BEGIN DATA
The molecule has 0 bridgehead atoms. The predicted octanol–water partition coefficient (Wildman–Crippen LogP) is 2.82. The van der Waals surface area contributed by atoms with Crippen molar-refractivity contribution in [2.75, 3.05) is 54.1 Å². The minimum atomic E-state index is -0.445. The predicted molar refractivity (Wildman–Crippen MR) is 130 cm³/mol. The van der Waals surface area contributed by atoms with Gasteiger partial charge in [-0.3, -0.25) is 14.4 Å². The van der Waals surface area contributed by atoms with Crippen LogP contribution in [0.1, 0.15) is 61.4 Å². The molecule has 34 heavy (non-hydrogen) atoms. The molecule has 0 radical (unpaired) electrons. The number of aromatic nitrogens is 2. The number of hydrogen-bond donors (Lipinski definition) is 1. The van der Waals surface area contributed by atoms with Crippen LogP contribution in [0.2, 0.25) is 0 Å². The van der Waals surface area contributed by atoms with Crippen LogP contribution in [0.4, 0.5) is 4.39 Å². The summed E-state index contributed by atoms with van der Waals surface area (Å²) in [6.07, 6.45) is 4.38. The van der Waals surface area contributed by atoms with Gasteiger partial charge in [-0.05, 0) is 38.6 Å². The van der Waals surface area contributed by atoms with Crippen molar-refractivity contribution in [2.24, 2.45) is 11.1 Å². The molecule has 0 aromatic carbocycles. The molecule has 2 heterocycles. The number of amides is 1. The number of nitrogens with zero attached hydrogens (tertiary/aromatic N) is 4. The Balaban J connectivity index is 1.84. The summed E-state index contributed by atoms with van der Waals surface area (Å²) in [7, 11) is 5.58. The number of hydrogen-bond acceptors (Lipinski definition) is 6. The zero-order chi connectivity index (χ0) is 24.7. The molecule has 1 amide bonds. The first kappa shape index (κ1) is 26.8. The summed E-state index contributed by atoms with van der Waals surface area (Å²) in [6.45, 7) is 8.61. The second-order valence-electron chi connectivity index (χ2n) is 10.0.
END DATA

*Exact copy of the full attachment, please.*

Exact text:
The molecule has 0 bridgehead atoms. The predicted octanol–water partition coefficient (Wildman–Crippen LogP) is 2.82. The van der Waals surface area contributed by atoms with Crippen molar-refractivity contribution in [2.75, 3.05) is 54.1 Å². The minimum atomic E-state index is -0.445. The predicted molar refractivity (Wildman–Crippen MR) is 130 cm³/mol. The van der Waals surface area contributed by atoms with Gasteiger partial charge in [-0.3, -0.25) is 14.4 Å². The van der Waals surface area contributed by atoms with Crippen LogP contribution in [0.1, 0.15) is 61.4 Å². The molecule has 34 heavy (non-hydrogen) atoms. The molecule has 0 radical (unpaired) electrons. The number of aromatic nitrogens is 2. The number of hydrogen-bond donors (Lipinski definition) is 1. The van der Waals surface area contributed by atoms with Crippen LogP contribution in [0.2, 0.25) is 0 Å². The van der Waals surface area contributed by atoms with Crippen LogP contribution in [0.4, 0.5) is 4.39 Å². The summed E-state index contributed by atoms with van der Waals surface area (Å²) in [6.07, 6.45) is 4.38. The van der Waals surface area contributed by atoms with Gasteiger partial charge in [-0.05, 0) is 38.6 Å². The van der Waals surface area contributed by atoms with Crippen molar-refractivity contribution in [2.24, 2.45) is 11.1 Å². The molecule has 0 aromatic carbocycles. The molecule has 2 heterocycles. The number of amides is 1. The number of nitrogens with zero attached hydrogens (tertiary/aromatic N) is 4. The Balaban J connectivity index is 1.84. The summed E-state index contributed by atoms with van der Waals surface area (Å²) in [7, 11) is 5.58. The number of hydrogen-bond acceptors (Lipinski definition) is 6. The zero-order chi connectivity index (χ0) is 24.7. The molecule has 1 amide bonds. The first kappa shape index (κ1) is 26.8. The summed E-state index contributed by atoms with van der Waals surface area (Å²) in [6.45, 7) is 8.61. The second-order valence-electron chi connectivity index (χ2n) is 10.0.